LOS ANGELES (AP) - The television world's annual tribute to itself is set for Sunday night, going live to all U.S. time zones for the first time in recent memory. Having a totally live show means everything needs to work _ the first time _ so there's plenty of last-minute prepping going on heading into the weekend. Maybe a little anticipation and a few pre-parties, too. Here's the latest:
ROOTING FOR A RIVAL: Even Holland Taylor is rooting for Jane Lynch to win the Emmys on Sunday.
Like Lynch, Taylor is nominated as supporting actress in a comedy series: Taylor for her portrayal of Charlie Sheen's toxic mother on "Two and a Half Men," Lynch for creating the caustic coach on "Glee."
"If Jane Lynch doesn't take this award, the world will tilt on its axis," Taylor said. "We've never seen a character like that before."
A 1999 Emmy winner for "The Practice," Taylor has been nominated four times for her work on "Men." "My mother died right when I took this job, and I was really at sea," explained the diminutive Philadelphian, who seized opportunities that came with the regular schedule of a hit sitcom, including writing a one-woman show about the late Texas governor Ann Richards. With it, she cast herself against type, as the wickedly witty Southern Democrat.
While Taylor was working on the play this summer, the fate of "Men" was uncertain, despite high ratings, as Sheen was in contract negotiations and also struggling with personal and legal issues. As a result of the negotiations, Sheen is now TV's top-paid actor, making more than $1 million per episode, according to a "TV Guide" magazine report.
Taylor doesn't make nearly as much loot, but said she is grateful for what "Men" has given her since day one. "I just thought, 'Wow! Are you prepared for what you are marching resolutely towards, without even thinking about it?' And the answer was, 'No! Hell, no!' I'm not remotely prepared for what this is going towards the big dirt nap."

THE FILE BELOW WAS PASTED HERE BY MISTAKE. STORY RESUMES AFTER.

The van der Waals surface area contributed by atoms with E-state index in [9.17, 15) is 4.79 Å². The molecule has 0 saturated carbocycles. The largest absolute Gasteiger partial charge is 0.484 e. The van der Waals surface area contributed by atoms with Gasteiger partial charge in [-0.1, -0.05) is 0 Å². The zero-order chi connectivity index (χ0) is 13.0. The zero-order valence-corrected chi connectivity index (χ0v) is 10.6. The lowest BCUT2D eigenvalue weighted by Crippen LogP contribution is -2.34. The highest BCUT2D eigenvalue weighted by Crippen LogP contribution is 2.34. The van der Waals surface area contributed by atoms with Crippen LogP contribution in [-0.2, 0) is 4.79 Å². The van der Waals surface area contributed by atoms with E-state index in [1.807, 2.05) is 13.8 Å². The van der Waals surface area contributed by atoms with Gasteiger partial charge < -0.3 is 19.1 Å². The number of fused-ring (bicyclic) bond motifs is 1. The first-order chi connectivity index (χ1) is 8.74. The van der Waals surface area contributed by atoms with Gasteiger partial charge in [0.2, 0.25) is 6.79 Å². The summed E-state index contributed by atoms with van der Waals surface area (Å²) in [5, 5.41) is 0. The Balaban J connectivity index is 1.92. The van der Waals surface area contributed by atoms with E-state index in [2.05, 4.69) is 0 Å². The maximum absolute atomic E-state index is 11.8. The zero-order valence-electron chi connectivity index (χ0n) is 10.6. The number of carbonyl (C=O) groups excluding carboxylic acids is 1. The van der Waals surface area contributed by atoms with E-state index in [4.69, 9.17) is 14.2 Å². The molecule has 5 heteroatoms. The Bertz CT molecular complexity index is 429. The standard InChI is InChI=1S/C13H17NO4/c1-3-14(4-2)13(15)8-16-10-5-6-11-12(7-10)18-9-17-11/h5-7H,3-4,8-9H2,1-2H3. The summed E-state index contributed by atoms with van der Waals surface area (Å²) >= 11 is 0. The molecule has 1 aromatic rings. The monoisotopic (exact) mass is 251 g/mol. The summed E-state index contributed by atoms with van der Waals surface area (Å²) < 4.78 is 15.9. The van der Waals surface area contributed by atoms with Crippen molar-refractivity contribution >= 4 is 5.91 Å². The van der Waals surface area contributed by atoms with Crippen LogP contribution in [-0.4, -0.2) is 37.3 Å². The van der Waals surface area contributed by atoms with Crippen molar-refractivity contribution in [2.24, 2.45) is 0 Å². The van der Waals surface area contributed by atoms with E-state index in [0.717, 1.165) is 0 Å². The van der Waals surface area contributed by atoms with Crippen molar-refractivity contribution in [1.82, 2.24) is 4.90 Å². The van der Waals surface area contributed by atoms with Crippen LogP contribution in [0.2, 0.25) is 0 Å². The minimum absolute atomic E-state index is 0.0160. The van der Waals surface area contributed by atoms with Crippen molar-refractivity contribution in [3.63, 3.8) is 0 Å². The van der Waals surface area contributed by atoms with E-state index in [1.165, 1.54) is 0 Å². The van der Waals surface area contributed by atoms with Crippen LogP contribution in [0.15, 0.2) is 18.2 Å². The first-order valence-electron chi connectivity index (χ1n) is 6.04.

A-LIST OF PRESENTERS: The Television Academy has released its final batch of presenters for Sunday night's Primetime Emmy Awards, completing a parade of talent that is sure to keep the three-hour show glamorous, if nothing else. Included in the most recent stellar lineup are Claire Danes, Ted Danson, Tom Selleck, and Mariska Hargitay of "Law & Order: Special Victims Unit," who is nominated this year for lead actress in a drama series.
They join a list of previously announced presenters that includes Stephen Colbert, Edie Falco, Tina Fey, Ricky Gervais, Jon Hamm, Neil Patrick Harris, January Jones, LL Cool J, John Lithgow, Ann-Margret, newlyweds Anna Paquin and Steven Moyer of "True Blood," Eva Longoria Parker and of course Betty White.
The ceremony will be broadcast from the Nokia Theatre at LA LIVE in downtown Los Angeles beginning at 8 p.m. EDT on NBC.
STARRY, STARRY NIGHT: After winning (or losing) Emmys, 3,600 celebrities and other invitees will end the evening at the Governors Ball inside the West Hall of the Los Angeles Convention Center, just steps away from the Nokia Theatre. The behemoth 57,600-square-foot space has been transformed into a celestial heaven for Sunday's galactic dinner party.
"This is a very large room," said designer Dwight Jackson. "It's bigger than a football field."
To turn the colossal hall into an intimate ballroom, the space has been surrounded by 50,000-square-feet of black drapery. Thousands of tiny mirror balls dangle from the ceiling around a giant disco ball encased in a glittering sun sculpture hung above the stage, while giant glowing spheres representing each sign of the zodiac circle the dance floor.
AP Entertainment Writer Derrik Lang contributed to this report.